Jump to content

New Holland small square baler recommendations


Recommended Posts

IMHO - some good New Holland balers are the 273, 276, 311, 315 and 316.  Later model 565 is close to the 316 and produced now at the BC5050.  These balers had/have the flow action feeder forks which, IMHO, put New Holland on the map.  I've got a New Holland 68 and it was the first (I believe) with that feeding system and when adjusted and fed right, makes a good square bale.

As far as a thrower, you're kind of locked-in on type with brand.  Yes - NH had a pan kicker and it was a licensed copy of the JD pan kicker with a few small changes.  However, I'm to understand that NH doesn't support this pan kicker anymore?

IMHO - you are on the right track looking at NH and I would add you should look at JD balers from the 336 to new.

I cut my teeth stacking behind a JD 24t and that was a brick making machine.  I've got a JD348 and it's really a fine baler.  It has the pan kicker and what I like about the pan kicker (and I don't own or have ever used a belt thrower) is it gives a high arch to the throw.  You can really place the bales around the wagon, especially up front.  IMHO - JD balers are a bit more forgiving (via packing fork) than NH and we really don't have a banana bale problem with our JD.  We use to have a BIG problem with the NH68 making banana bales, but with adjustment and feeding it correctly, it does fine.

Also, don't forget NH has a 570 and 575 baler - now the BC5060 and 5070 respectively.  Those are hay eating machines.

My opinion were I looking for a baler (and depending on how many bales you're going to put-up), first thing I'd consider is plunger strokes per minute.  The NH 570/575/5060/5070 balers are 93 strokes per minute.  So is the JD 348 and 347 balers.  The 336 through the current 328/338 JD's are 80 strokes per minute.  I believe the NH 276, 315/316/565/5060 balers are 79 strokes per bale.  I think the 311 and 273 are slower - similar to my NH68 which is about 63-65 strokes per minute.

In many ways, it's not about the age of the baler, but condition.  Keeping with NH and JD balers gives you a great source of parts and internet forum support.

I posted this video before, I'll post it again (it's a long video) of our JD348 w/pan kicker at work this past summer.  I will also try to post a video of the trusty NH68 baler at work too.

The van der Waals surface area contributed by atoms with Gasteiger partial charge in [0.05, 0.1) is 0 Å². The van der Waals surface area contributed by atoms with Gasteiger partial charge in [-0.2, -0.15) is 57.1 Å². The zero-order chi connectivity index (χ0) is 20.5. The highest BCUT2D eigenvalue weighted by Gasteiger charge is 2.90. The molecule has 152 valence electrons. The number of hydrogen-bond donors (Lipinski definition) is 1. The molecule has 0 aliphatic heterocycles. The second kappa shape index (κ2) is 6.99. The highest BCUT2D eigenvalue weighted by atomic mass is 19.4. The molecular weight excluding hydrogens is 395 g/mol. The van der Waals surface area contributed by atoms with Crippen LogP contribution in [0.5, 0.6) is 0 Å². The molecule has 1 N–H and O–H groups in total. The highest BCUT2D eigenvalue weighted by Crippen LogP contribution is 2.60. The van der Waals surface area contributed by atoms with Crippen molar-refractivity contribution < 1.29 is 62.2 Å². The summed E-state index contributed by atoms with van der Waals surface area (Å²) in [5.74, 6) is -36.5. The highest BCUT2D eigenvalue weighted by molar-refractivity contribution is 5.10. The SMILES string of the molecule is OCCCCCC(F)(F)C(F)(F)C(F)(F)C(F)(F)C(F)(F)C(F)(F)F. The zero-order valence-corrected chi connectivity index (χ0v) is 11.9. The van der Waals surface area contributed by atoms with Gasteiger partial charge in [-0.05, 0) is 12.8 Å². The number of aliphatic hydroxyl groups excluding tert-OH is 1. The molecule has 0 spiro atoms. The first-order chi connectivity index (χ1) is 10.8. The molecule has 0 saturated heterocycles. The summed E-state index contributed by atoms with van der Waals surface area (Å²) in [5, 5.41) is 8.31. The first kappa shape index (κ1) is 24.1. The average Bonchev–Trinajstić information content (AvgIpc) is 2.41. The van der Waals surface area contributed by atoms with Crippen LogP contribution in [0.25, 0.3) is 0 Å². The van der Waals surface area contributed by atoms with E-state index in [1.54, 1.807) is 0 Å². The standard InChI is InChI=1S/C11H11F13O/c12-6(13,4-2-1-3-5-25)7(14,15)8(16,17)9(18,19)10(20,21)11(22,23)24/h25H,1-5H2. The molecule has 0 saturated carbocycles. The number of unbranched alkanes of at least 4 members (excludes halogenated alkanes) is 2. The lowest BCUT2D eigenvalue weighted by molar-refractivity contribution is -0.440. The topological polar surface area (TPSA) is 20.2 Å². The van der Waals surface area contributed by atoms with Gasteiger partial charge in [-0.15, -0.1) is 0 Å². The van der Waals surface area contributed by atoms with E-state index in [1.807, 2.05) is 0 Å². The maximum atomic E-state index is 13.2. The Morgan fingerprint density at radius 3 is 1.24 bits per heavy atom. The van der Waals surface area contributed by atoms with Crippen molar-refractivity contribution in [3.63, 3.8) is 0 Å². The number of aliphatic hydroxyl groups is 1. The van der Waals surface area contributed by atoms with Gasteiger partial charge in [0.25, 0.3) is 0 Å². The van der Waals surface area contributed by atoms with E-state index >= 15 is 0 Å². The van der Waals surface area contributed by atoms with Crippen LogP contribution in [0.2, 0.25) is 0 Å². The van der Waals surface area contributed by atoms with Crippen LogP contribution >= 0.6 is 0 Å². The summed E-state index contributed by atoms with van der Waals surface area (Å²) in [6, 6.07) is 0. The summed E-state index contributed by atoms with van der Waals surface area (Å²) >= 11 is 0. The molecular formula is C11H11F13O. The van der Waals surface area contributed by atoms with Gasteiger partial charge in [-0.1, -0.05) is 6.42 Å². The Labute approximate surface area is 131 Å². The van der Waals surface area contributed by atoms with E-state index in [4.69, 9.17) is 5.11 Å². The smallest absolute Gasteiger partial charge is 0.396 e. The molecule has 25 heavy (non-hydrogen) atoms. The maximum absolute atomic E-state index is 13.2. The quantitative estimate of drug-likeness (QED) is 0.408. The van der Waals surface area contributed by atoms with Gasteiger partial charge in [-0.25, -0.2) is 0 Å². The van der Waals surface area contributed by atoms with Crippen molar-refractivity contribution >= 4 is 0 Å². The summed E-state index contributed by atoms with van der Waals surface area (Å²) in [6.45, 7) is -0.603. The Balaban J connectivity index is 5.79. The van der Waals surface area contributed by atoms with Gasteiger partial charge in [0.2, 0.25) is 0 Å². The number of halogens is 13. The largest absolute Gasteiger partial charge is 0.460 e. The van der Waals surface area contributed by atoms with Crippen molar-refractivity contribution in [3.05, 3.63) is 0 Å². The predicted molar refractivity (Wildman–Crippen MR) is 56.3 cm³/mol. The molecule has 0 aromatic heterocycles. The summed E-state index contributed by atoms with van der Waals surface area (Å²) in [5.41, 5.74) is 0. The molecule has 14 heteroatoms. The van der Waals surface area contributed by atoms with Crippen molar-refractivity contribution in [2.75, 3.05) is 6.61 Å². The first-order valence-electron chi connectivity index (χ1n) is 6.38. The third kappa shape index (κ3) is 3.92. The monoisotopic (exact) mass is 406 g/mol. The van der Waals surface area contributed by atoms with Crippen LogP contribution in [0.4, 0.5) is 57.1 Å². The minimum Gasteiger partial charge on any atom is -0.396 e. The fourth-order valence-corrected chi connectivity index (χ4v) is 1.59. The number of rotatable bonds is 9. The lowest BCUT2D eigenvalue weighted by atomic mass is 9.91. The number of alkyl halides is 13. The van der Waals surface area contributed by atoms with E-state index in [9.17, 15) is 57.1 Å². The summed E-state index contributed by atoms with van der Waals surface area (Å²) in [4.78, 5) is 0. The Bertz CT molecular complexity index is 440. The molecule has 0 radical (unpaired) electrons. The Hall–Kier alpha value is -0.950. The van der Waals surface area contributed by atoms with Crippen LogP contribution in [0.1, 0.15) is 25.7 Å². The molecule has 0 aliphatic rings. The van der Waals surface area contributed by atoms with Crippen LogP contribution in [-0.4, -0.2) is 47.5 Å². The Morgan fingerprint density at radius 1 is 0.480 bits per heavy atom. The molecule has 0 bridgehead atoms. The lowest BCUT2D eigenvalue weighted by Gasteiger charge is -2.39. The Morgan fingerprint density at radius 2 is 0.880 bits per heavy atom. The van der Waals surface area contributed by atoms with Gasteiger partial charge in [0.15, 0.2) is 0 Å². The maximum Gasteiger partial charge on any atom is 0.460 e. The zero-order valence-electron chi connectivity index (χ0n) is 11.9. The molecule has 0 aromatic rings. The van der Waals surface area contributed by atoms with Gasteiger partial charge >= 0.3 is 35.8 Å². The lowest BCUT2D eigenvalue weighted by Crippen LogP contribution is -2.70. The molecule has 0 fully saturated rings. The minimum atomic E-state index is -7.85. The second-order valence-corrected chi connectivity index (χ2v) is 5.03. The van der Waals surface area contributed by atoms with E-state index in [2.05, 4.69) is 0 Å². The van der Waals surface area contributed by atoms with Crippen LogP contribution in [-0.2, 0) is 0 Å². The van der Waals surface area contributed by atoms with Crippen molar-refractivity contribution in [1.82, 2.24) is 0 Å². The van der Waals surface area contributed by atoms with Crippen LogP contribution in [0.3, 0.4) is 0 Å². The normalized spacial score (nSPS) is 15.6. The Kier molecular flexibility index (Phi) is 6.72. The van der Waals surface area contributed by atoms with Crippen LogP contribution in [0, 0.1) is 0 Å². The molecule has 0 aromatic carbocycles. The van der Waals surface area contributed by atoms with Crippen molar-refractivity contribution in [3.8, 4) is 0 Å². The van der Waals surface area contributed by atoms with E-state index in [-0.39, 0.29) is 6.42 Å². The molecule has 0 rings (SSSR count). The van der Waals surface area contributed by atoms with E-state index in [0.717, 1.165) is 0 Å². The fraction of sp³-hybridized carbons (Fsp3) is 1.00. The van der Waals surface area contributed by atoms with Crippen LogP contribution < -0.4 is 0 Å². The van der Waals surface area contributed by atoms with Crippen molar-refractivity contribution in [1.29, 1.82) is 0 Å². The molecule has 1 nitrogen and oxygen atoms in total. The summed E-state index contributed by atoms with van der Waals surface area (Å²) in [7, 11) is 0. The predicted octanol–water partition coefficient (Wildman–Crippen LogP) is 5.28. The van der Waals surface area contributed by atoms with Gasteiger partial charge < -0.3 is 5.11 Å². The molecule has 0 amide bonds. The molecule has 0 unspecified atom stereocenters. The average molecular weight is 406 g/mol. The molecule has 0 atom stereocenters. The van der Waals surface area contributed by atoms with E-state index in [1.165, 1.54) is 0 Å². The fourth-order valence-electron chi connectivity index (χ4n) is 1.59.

Good luck!

Here's one with my #1 tractor driver at the helm of my fine MF50 diesel...

 

Link to post
Share on other sites

We had a couple of NHs way back in the day and neither would make an actual square bale in anything but alfalfa.  We still put them up because at the time we just hand stacked them.  Once we got a bale wagon, things changed because those demanded nice solid dense square bales and we had a heck of time trying make stacks without breaking bales and/or stacks not forming right.  Had the same trouble when we hauled the neighbor's bales that came out of a NH.  If anybody wants to say the NH balers of today make just as good of bale or better then a Deere I won't doubt you because I have never been around one.  But I wouldn't discount a JD just because they are not as popular.  The fact that JD has been able to keep the same design on the market for 40+ plus years tells you its a good design.  Good luck with whatever baler you get. 

Link to post
Share on other sites

How does NH compare to deere on parts cost? Priced a new knife/wiper arm for a 24t last summer as twine has cut a pretty good groove in both of them. Was $200-250 each. I hauled fil nh 68 or 69 to dealer some years ago and they put a new one on and adjusted it for less than $100 iirc. Think arm was 50 or 60 bucks at that time.

Link to post
Share on other sites
On 1/22/2019 at 7:23 AM, TomH said:

I fussed with a #46 for years, got it to tie fairly well but it always would start to miss for one reason or another. Twine knives must be kept super sharp.

Find a NH even a older one like a 273 if its in good shape or a 300 series. Spend time baling instead of screwing around with the knotters on a 46.

 

On 1/22/2019 at 7:29 AM, Matt Kirsch said:

Dad struggled with tying problems on a 430 then a 435 IH for a combined 20 years, then bought the NH 316. It's not perfect but at least you can go out and bale a load of hay with it. The knot isn't as strong as the IH all twine knot but at least it's tied. If they could combine the IH feed system with the NH knotting system, they'd have a perfect baler.

 

I'm noticing a theme here with IH knotters 🤔🙄..........  I know I've had my share of fun with them.

Link to post
Share on other sites
On 1/22/2019 at 6:39 AM, bitty said:

We had a New Holland 315 bought new early '80s . Was a decent baler. Our mechanic had a 575 and he said it was awesome.